I chose a sunny Thursday afternoon to duck into Sam Abell’s classroom, a cool respite a couple flights of stairs below Maine Media’s Gallery overlooking Rockport Harbor. My timing was perfect. As the group settled in after indulging in the lunch spread served back on campus, the Nat Geo veteran prepared his students for a collaborative crescendo culminating the past sever
al days of shooting.
After reviewing a few housekeeping items, including plans for a ferry trip from Port Clyde to Mohegan Island the next day, Sam dove into the essential theme of his class. It was time for each photographer to display the fruits of their efforts and edit them down to a five-image poem, complete with a succinct title to introduce its essence to audiences at the weekly Friday night show.
“Epic enterprises are largely out of fashion. We are past the time of showing a trip to Italy with 60 slides,” explained the renowned documentary photographer. “Poetry is an idea for our time, and a poem can be visual. But the idea should be strong-minded and heartfelt, a poetry-sized expression of an idea, person, thing or object. The Coast of Maine, for example, is not a poem, but a cemetery on the coast of Maine could be.”
A Maine Coast cemetery did in fact inspire one of Sam’s students to create a photographic poem called “Grave Gardens”. Clicking through the series, Sam advised that the first photo should be the one that’s a suggestion of the grave with the back layer of fog, adding that fog is your friend here. The second should be the grave peeking out of the trees. And so the critique went on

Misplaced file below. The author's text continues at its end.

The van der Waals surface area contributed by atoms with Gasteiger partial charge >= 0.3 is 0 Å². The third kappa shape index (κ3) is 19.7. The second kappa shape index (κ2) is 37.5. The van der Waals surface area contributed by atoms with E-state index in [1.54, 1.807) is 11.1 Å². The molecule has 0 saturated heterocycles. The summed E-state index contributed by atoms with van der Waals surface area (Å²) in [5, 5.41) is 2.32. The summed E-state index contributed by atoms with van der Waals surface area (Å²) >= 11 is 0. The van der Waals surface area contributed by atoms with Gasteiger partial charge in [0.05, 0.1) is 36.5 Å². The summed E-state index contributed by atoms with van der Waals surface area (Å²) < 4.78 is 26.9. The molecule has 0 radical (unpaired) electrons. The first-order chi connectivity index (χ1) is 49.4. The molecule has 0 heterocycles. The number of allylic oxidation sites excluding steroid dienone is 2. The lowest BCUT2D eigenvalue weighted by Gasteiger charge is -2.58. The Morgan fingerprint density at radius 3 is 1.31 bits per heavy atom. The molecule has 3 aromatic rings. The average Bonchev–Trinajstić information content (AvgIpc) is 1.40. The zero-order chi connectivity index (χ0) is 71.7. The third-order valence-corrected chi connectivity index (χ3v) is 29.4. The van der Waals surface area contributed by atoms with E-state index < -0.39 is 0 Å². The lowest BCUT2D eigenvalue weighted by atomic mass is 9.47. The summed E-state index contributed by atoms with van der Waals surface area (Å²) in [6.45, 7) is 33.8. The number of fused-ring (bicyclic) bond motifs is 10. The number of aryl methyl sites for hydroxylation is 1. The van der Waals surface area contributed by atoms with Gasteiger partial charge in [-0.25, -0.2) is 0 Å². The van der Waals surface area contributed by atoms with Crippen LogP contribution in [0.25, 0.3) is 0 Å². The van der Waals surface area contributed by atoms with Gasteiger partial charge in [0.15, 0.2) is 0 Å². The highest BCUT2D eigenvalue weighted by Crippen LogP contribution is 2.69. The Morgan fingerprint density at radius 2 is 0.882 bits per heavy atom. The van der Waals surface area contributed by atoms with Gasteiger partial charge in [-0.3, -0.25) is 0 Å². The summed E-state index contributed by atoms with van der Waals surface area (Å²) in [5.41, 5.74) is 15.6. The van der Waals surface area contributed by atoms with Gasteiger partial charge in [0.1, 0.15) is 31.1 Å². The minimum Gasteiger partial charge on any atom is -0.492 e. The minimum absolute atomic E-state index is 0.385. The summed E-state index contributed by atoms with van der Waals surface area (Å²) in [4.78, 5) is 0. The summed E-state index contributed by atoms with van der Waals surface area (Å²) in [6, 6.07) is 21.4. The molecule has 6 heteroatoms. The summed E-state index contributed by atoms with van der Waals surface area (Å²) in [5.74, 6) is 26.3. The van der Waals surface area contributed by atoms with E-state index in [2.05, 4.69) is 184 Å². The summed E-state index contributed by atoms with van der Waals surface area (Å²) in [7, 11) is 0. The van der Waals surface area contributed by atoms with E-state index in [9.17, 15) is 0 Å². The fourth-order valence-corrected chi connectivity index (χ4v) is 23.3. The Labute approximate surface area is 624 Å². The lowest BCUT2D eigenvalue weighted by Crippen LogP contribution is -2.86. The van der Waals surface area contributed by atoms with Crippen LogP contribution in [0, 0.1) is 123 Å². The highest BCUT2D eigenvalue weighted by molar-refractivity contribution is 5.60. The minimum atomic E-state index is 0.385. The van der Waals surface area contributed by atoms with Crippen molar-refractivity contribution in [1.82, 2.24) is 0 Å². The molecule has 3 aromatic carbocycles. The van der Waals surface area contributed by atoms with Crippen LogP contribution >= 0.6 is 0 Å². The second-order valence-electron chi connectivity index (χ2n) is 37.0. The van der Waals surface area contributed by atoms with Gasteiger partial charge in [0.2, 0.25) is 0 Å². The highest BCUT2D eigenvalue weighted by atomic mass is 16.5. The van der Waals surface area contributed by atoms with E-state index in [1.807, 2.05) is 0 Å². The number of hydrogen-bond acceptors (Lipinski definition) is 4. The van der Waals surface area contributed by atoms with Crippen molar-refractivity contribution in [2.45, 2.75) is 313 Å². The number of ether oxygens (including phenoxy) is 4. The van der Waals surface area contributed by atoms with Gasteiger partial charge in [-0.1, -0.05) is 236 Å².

from there until the final five images were selected and refined into a lyrical sequence, hanging tightly together just like the poetry-sized expression Sam had discussed.
Other poems explored included “Not Here” depicting life in transition; “Day Drinking” complete with a photo of PBR, Tabasco and a drink umbrella; and a rich autobiographical story called “My Journey Thus Far.”
“Yes, no, no, yes,” Sam said, selecting images as he clicked through each series. I sat down scribbling notes as fast as I could, while he generously imparted words of wisdom to his students.
“A poem can’t be redundant. We can’t be slammed by the fact of it. I’m looking for the intimacy of a poem. It needs to be delicate. Keep the maintenance of tone or the spell is broken. The visual tone needs to be true throughout,” Sam said.
He came to Paola’s photographic verse, “Everything She Touches Changes”, about a local woman weaver. Sam suggested “Song of Susan”, while Paola described the songs the artist sung while she wove. Then an image popped up on the screen, which Paola said was a recreation of a dream the weaver had.
“In the dream a ghost told her she could weave masks. I wanted to take the idea and make it real,” Paola said, pointing to a picture of the woman in a white woolen hand-loomed mask.
That image made Sam's cut.
During the class, Sam also reminded the group that they are here to disallow creative burnout. “How will you keep your love alive?’ he asked the accomplished photographers, some who even earn their living with a camera in hand. Sam then shared a secret of how he maintained his passion over a 30-plus-year career with high demands and constant deadlines—he kept a diary, a daily personal photo diary, used for his own creative expression.
“Think outside the box,” he advised. “Pick up a color Holga some weekend, and I promise you it won’t be Groundhog Day.”
Watching Sam teach, with a quite confidence, warmth and genuine interest in his students, I certainly didn't fell like it was Groundhog Day.
That’s just how it is here, working side-by-side with the giants of photography, film and other media arts, without feeling like your standing in their shadow. Time and time again, I hear that the most meaningful experiences students have during their week at Maine Media is finding out how approachable everyone is, no matter how long they’ve been in the business.
– Jennifer Cook, 2014 MMW+C PC Graduate in Visual Storytelling